This reprinted classic focuses on individuals rather than institutions. It describes what people have felt about their cities, whether they lived within or outside them. Its concerns are with regional periods of urban growth and development insofar as they relate to individual reactions and life-styles. In analyzing these feelings, the author maintains, one can depict how Americans have lived in their cities and how they have coped with the problems raised by the conditions of urban life.
Represented here is some of the work for which Strauss is best known, and the principal themes that have captured his imagination throughout his productive career. These include work, leisure, culture, illness, identity, and policy. All are linked by Strauss's "web of negotiation" by which organizational arrangements can be changed. The volume concludes with a selection of his work in problems of method, consultation, and teaching, affirming Strauss's commitment to passing along the sociological awareness reflected in this volume to a next generation.
Squarely in the long tradition of the Chicago School of sociology, the work of Anselm Strauss represents the very best thinking in modem sociological and psychological analysis. Those interested in the development of his major conceptual frameworks, as well as those interested in the development of the specific subject areas to which Anselm Strauss has devoted his career will find this an essential volume. Professionals in the history of sociology, the sociology of knowledge, or medical sociology will find the book of particular interest.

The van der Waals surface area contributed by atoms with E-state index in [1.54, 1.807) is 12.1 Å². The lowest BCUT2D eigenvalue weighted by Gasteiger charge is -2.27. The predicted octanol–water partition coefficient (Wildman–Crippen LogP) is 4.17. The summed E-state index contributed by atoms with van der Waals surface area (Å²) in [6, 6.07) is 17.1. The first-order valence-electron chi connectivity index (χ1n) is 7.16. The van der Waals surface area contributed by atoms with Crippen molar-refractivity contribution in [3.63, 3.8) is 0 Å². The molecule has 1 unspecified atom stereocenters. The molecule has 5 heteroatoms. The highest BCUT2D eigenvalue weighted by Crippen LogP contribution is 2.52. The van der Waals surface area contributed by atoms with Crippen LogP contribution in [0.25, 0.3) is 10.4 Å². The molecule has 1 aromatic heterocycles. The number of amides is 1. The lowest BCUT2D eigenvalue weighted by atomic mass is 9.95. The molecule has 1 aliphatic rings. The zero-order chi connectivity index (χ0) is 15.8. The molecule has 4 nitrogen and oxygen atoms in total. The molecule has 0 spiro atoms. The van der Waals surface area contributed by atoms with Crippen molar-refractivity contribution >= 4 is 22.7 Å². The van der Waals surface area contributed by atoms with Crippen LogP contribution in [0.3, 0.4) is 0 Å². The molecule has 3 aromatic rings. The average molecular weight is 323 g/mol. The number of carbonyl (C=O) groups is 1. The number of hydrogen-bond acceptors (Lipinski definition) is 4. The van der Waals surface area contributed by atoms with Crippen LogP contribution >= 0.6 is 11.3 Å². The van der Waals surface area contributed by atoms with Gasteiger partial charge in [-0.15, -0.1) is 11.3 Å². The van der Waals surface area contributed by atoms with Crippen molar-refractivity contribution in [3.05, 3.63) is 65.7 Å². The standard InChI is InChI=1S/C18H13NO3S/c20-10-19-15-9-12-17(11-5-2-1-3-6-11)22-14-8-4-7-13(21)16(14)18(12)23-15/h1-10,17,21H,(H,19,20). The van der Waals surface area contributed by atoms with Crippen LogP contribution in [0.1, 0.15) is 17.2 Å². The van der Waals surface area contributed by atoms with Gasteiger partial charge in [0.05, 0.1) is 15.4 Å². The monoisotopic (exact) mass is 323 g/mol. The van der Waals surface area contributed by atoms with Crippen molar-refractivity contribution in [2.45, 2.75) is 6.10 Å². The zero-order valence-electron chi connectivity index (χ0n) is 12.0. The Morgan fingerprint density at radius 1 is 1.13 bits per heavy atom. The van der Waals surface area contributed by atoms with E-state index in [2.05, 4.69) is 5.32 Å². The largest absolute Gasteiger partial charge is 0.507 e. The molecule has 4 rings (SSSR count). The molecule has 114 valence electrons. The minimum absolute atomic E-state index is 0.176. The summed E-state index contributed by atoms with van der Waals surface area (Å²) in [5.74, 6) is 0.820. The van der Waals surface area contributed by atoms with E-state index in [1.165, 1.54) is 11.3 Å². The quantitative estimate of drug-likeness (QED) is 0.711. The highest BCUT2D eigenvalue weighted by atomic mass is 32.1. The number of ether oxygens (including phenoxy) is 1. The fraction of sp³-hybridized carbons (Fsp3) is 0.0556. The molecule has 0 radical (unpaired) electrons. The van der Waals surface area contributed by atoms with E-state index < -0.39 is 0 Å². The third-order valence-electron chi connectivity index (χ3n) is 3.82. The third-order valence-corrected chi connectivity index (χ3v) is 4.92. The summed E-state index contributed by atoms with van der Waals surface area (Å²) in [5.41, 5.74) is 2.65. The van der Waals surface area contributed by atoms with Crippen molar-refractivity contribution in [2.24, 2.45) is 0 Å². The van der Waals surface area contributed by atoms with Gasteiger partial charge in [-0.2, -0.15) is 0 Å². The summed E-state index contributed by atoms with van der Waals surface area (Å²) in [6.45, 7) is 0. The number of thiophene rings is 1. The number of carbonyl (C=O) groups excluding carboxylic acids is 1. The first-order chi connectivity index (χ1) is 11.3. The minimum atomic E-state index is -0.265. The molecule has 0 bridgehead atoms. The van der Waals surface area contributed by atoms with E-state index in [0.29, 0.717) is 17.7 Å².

Death, as a social ritual, is one of the great turning points in human existence, but prior to this classic work, it had been subjected to little scientific study. American perspectives on death seem strangely paradoxical--the brutal fact of death is confronted daily in our newspapers yet Americans are unwilling to talk openly about the process of dying itself. "Awareness of Dying, "using a highly original theory of awareness, examines the dying patient and those about him in social interaction, it gives us a language and tools of analysis for understanding who knows what about dying, under what circumstances, and what difference it makes.
The authors use their finely detailed observations to develop theoretical constructs that will be of use in many other interactions and situations. "Awareness of Dying "was the first study of dying in hospitals, and has proven a useful handbook for chaplains, social workers, nurses, and doctors in confronting the many ethical and personal problems that arise in the dying situation. Now available in paperback, it is destined to reach new audiences interested in this key part of all life.
The book presents the first substantial discussion between the Vatican and liberation theology. It analyzes the Vatican’s own theology of freedom and its social doctrine of liberation, focusing on its anthropological assumptions, and shows that the present conflict between the two parties is a conflict between two radically opposed horizons and modes of thinking, between the personalist and the dialectical.
Min provides a Hegelian interpretation of liberation, arguing that it is the first theology to take the Hegelian-Marxian heritage seriously in the context of contemporary theology.